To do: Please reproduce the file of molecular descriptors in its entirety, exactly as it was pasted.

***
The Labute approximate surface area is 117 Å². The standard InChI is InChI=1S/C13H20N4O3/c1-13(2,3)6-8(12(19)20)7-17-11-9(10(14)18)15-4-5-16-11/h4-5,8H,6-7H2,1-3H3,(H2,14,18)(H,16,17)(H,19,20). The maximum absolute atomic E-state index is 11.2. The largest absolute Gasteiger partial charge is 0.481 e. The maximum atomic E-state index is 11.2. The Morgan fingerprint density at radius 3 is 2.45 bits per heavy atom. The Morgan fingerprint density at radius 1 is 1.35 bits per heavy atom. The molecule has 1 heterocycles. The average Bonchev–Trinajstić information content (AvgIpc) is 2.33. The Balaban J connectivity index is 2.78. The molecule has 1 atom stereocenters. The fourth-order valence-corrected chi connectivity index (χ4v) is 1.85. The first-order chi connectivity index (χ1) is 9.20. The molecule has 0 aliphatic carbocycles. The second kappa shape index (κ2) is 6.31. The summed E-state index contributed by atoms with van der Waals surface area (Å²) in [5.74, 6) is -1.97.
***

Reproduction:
The Labute approximate surface area is 117 Å². The standard InChI is InChI=1S/C13H20N4O3/c1-13(2,3)6-8(12(19)20)7-17-11-9(10(14)18)15-4-5-16-11/h4-5,8H,6-7H2,1-3H3,(H2,14,18)(H,16,17)(H,19,20). The maximum absolute atomic E-state index is 11.2. The largest absolute Gasteiger partial charge is 0.481 e. The maximum atomic E-state index is 11.2. The Morgan fingerprint density at radius 3 is 2.45 bits per heavy atom. The Morgan fingerprint density at radius 1 is 1.35 bits per heavy atom. The molecule has 1 heterocycles. The average Bonchev–Trinajstić information content (AvgIpc) is 2.33. The Balaban J connectivity index is 2.78. The molecule has 1 atom stereocenters. The fourth-order valence-corrected chi connectivity index (χ4v) is 1.85. The first-order chi connectivity index (χ1) is 9.20. The molecule has 0 aliphatic carbocycles. The second kappa shape index (κ2) is 6.31. The summed E-state index contributed by atoms with van der Waals surface area (Å²) in [5.74, 6) is -1.97.